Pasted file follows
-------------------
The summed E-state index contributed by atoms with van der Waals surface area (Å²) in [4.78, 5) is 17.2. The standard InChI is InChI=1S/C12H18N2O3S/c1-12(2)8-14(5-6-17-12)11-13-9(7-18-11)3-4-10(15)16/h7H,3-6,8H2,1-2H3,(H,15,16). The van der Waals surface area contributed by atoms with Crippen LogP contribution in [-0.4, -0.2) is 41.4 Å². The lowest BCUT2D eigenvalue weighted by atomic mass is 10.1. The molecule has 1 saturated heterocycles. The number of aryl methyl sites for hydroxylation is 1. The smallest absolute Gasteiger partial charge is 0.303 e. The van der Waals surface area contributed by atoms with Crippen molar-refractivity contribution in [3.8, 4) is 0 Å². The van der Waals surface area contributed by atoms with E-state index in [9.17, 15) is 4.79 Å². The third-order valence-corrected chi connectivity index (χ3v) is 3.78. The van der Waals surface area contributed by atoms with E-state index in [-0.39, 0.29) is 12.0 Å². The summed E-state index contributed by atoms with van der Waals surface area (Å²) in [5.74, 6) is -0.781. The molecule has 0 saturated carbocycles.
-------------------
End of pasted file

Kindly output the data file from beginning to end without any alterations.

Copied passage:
The summed E-state index contributed by atoms with van der Waals surface area (Å²) in [4.78, 5) is 17.2. The standard InChI is InChI=1S/C12H18N2O3S/c1-12(2)8-14(5-6-17-12)11-13-9(7-18-11)3-4-10(15)16/h7H,3-6,8H2,1-2H3,(H,15,16). The van der Waals surface area contributed by atoms with Crippen LogP contribution in [-0.4, -0.2) is 41.4 Å². The lowest BCUT2D eigenvalue weighted by atomic mass is 10.1. The molecule has 1 saturated heterocycles. The number of aryl methyl sites for hydroxylation is 1. The smallest absolute Gasteiger partial charge is 0.303 e. The van der Waals surface area contributed by atoms with Crippen molar-refractivity contribution in [3.8, 4) is 0 Å². The van der Waals surface area contributed by atoms with E-state index in [9.17, 15) is 4.79 Å². The third-order valence-corrected chi connectivity index (χ3v) is 3.78. The van der Waals surface area contributed by atoms with E-state index in [-0.39, 0.29) is 12.0 Å². The summed E-state index contributed by atoms with van der Waals surface area (Å²) in [5.74, 6) is -0.781. The molecule has 0 saturated carbocycles.